May you live in interesting times is a purported Chinese saying which can be taken as an expression of good wishes but contains, on reflection, a curse for an uncertain or troubled future.

While the saying has been in wide use by English speakers in the modern world there is no real evidence that the Chinese ever created such a double-edged epithet.

That said, Australians are continuing to live in ‘interesting times’ created by the depredations of the COVID-19 virus pandemic.

Although there are encouraging indications that the immediate health dangers of the virus which allegedly emanated from China a few short months ago may be on the wane, we face serious economic and social uncertainties because of the impact of the disease on our economy and our community life.

The urgent and costly responses by Australian state and federal government to COVID-19 have generally been widely welcomed, but we know that the times ahead may be difficult and depressing for millions of ordinary Australians whose lives have suddenly taken a turn for the worse.

The unprecedented circumstances faced by the nation have led to the government making some extraordinary policy changes in an effort to ensure that we, as a nation, can emerge and rebuild businesses, jobs, community life and normal interpersonal relationships as quickly as possible.

Changes to a wide range of practices, policies and habits have been implemented in our society to a degree that would not have been imagined a few short months ago.

Governments have been producing new policies on an almost daily basis that are bold and timely and these may, or may not, persist in the longer term.

The new boldness was evident this week when the Federal Government decided that action was needed to help preserve the role of our traditional media in the life of the nation.

The Australian Competition and Consumer Commission has been instructed to produce a code of conduct to ensure that traditional broadcasters and print media are not further disadvantaged in seeking to conduct their businesses as news, information and advertising providers in this country in the face of unfair competitive intrusions into the Australian market by large digital social media companies such as Google and Facebook.

The government has acted to ensure the survival of traditional national news media services at a time when the coronavirus has led to a further disastrous undermining of advertising revenue sources which enable traditional newspapers and broadcasters to fund the costly expense of news gathering and reporting.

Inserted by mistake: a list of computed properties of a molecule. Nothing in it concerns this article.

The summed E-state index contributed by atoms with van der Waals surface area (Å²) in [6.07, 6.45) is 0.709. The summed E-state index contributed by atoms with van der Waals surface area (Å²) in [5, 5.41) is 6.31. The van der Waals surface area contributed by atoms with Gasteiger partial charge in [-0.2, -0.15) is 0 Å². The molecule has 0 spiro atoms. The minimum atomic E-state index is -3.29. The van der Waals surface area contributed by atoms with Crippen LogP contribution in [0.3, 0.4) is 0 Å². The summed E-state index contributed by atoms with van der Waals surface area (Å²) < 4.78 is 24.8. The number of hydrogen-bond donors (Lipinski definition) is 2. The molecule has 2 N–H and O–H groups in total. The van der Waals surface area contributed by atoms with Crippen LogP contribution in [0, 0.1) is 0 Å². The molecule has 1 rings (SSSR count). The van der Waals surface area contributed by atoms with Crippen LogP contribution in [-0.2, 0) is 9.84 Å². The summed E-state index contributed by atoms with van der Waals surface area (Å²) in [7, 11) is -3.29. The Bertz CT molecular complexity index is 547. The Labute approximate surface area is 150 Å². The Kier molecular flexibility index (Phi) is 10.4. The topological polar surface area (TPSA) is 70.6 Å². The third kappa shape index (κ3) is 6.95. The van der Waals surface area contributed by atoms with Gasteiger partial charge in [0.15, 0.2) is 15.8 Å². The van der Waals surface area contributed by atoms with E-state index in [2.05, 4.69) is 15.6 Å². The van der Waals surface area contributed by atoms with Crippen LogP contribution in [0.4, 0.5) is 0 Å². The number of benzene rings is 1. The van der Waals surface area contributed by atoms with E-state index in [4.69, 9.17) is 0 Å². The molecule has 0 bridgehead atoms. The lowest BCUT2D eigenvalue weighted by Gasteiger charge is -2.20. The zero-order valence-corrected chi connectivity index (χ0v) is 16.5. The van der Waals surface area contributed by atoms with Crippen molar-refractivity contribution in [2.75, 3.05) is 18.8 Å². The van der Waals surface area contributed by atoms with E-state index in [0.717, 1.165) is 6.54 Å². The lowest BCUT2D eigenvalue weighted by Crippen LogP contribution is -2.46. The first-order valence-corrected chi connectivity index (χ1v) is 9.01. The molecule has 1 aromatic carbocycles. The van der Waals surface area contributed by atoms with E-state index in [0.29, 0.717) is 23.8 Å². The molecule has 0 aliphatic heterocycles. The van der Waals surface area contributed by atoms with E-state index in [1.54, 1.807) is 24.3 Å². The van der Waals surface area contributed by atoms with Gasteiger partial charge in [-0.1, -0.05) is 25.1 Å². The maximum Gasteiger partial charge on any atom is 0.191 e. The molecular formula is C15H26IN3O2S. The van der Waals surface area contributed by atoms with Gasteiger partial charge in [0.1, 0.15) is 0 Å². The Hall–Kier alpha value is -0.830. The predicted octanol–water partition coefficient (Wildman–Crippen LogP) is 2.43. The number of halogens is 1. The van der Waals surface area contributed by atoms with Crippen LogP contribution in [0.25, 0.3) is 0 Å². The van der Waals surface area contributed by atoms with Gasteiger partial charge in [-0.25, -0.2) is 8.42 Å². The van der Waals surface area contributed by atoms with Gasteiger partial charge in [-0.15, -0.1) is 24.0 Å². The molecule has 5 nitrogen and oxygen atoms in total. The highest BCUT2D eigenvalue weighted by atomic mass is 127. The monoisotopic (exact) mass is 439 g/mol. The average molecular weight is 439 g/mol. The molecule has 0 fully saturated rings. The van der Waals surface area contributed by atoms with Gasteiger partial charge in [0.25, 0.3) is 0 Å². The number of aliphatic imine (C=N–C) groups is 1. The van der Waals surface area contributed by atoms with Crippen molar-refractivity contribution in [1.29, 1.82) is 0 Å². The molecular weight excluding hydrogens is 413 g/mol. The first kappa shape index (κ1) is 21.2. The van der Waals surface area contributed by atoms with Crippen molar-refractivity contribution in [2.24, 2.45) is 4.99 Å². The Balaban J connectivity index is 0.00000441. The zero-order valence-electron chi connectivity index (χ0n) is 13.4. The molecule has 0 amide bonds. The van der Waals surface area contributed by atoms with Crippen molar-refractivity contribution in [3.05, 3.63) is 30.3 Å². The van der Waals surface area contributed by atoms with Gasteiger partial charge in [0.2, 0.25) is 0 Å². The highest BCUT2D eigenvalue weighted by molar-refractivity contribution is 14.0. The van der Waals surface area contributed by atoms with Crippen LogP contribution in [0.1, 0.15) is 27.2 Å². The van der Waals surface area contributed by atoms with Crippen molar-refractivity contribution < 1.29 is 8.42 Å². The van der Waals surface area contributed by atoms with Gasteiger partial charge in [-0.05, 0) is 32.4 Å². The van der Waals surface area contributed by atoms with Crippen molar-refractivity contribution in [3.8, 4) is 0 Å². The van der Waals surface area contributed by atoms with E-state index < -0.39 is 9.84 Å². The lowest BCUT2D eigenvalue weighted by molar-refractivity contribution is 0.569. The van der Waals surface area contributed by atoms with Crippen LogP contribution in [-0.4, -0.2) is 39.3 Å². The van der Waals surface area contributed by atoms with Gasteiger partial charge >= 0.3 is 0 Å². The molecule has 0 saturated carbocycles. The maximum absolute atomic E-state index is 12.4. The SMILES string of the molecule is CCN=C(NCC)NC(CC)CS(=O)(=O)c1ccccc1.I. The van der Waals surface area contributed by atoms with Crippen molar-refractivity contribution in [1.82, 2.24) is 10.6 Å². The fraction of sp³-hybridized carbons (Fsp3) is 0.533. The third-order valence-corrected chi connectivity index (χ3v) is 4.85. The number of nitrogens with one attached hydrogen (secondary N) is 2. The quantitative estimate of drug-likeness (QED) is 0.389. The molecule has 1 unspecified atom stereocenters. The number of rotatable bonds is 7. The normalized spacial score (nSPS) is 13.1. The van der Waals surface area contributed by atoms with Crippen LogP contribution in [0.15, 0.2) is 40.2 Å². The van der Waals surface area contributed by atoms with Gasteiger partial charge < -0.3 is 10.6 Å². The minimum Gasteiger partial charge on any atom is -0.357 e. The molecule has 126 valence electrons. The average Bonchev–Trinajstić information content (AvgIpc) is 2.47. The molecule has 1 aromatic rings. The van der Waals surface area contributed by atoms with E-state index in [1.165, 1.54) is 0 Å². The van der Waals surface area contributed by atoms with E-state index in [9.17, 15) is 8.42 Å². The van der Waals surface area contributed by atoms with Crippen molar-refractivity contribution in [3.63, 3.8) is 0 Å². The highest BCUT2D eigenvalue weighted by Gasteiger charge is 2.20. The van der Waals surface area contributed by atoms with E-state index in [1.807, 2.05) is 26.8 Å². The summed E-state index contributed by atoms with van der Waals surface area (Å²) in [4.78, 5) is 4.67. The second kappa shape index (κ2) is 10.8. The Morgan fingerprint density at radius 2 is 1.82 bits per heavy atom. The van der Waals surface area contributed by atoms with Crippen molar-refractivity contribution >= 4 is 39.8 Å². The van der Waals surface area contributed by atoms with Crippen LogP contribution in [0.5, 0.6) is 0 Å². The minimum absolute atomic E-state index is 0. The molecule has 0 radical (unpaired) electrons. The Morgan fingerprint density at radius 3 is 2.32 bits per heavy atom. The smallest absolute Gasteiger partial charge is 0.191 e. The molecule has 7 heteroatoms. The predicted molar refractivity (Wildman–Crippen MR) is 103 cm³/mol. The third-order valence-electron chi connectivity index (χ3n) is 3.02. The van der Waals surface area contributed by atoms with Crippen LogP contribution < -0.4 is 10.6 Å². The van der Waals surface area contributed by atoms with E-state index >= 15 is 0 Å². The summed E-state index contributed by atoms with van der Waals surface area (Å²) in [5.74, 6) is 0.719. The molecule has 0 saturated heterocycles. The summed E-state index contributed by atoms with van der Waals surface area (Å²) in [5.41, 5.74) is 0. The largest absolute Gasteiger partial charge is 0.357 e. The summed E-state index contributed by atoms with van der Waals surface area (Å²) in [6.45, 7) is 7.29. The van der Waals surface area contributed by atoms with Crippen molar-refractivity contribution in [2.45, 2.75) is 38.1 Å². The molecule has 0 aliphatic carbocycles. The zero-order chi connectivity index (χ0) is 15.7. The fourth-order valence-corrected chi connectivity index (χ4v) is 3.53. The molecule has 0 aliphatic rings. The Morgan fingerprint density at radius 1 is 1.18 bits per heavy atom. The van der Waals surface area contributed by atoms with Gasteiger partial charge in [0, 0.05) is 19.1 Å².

In recent years the global-spanning digital social media giants have uplifted news content from traditional newspapers and broadcasters, while vacuuming up the lions’ share of advertising dollars in Australia.

The result has been the diminution in the ability of large news organisations to gather and report news and information in a competitive environment.

In addition, the lifting of content from traditional news organisations, without recompense or adherence to the responsibilities normally held by the ‘fourth estate’ in news gathering and reporting within the guidelines of industry standards and accountability, has begun to pose a real and present threat to the right of Australians to enjoy access to a free, diverse and competitive institution which has helped protect and sustain our democracy for more than a century.

Lengthy negotiations between representatives of traditional Australian media bodies and the large digital corporations have not produced a settlement of the problem.

The government announced this week via the Treasurer, Josh Frydenberg and the Minister for Communications, Cyber Safety and the Arts, Paul Fletcher, that it has decided to act to preserve the Australian media industry as an integral part of the national fabric.

The importance of a local, free press, to the maintenance and preservation of the basic elements of our democracy has been recognised by government.

The ACCC has been instructed to adopt a mandatory code of conduct to ensure that digital giants operate within a competitive framework with traditional media forms in Australia and that such a code contains provision for the global platforms to pay for content which, up to now, has been lifted without permission or recompense from the traditional news providers.

Local newspapers and broadcasters have welcomed the government’s announced action which should see a new draft code produced by the end of July.

Australia, it seems, driven to action by the inroads of both global media platforms and the coronavirus, has announced a policy direction intended to preserve traditional forms of media which many other nations around the globe in which traditional media has been placed in difficult circumstances seem set to follow.

Interesting times, indeed!

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